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im surprised the shelters let them go without being neutered, ours have that done before the dog even goes home. I was always told best after 6 months to get them fixed , at his age i would think its fine they usually grow upwards the 1 st year and he is probably pretty much done growing up now , will be filling out and neutering wont stop him from filling out :)
 

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im surprised the shelters let them go without being neutered, ours have that done before the dog even goes home. I was always told best after 6 months to get them fixed , at his age i would think its fine they usually grow upwards the 1 st year and he is probably pretty much done growing up now , will be filling out and neutering wont stop him from filling out :)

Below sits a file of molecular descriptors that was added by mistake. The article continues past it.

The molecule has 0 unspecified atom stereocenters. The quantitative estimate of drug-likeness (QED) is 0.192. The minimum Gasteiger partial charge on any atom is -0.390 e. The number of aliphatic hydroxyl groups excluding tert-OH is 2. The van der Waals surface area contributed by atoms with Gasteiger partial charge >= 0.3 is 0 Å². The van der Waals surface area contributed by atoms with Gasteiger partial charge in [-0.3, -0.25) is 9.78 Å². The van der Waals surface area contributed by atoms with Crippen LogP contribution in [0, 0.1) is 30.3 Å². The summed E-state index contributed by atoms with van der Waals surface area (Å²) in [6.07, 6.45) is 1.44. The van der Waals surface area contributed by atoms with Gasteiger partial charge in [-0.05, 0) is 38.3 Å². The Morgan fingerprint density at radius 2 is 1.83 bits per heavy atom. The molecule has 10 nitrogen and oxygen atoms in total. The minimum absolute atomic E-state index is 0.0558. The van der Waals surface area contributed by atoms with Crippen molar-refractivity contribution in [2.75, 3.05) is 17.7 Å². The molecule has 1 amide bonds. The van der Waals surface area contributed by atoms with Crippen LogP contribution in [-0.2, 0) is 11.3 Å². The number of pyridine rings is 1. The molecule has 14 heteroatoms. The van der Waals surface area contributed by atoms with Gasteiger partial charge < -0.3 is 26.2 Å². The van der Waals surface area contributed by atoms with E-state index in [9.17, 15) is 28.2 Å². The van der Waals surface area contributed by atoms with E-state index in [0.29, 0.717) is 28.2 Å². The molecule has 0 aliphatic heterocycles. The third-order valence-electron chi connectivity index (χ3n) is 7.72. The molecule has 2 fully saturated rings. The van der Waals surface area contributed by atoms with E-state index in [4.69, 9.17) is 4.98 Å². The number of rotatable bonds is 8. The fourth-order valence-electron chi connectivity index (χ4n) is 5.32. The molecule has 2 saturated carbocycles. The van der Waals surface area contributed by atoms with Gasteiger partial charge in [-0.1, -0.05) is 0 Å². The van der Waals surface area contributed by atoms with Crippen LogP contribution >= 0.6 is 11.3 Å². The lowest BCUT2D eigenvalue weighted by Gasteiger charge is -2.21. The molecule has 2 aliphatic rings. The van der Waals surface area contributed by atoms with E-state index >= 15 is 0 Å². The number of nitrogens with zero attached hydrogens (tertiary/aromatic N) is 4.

Yeah that surprised me too
 

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Discussion Starter #17
yeah I have heard from alot of people that most shelters will have them fixed before they leave but this wasnt much of a shelter it was just animal control it didnt seem like they cared much whether he was adopted or put down its pretty sad
 

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WOW a shelter not requiring a neuter/spay is unusual. When I got my girl, they gave me 60 days to get her spayed or they would take her back. They offered discounted placed and they were on my back calling me for proof. I told them the place they sent me wasn't acceptable. (I'm finicky about my choice). She was done by someone I felt comfortable with. Beastley, my pit, he looks like yours but he's 70lbs, turned 2 in December and he is getting fixed April 12th. My husband was totally against it but when my grand niece/nephew came to spend the weekend he tried to mount them. It never happened before and he made the comment, "I think he needs to be neutered." It took me two seconds to call and make an appointment. My mastiff is unaltered.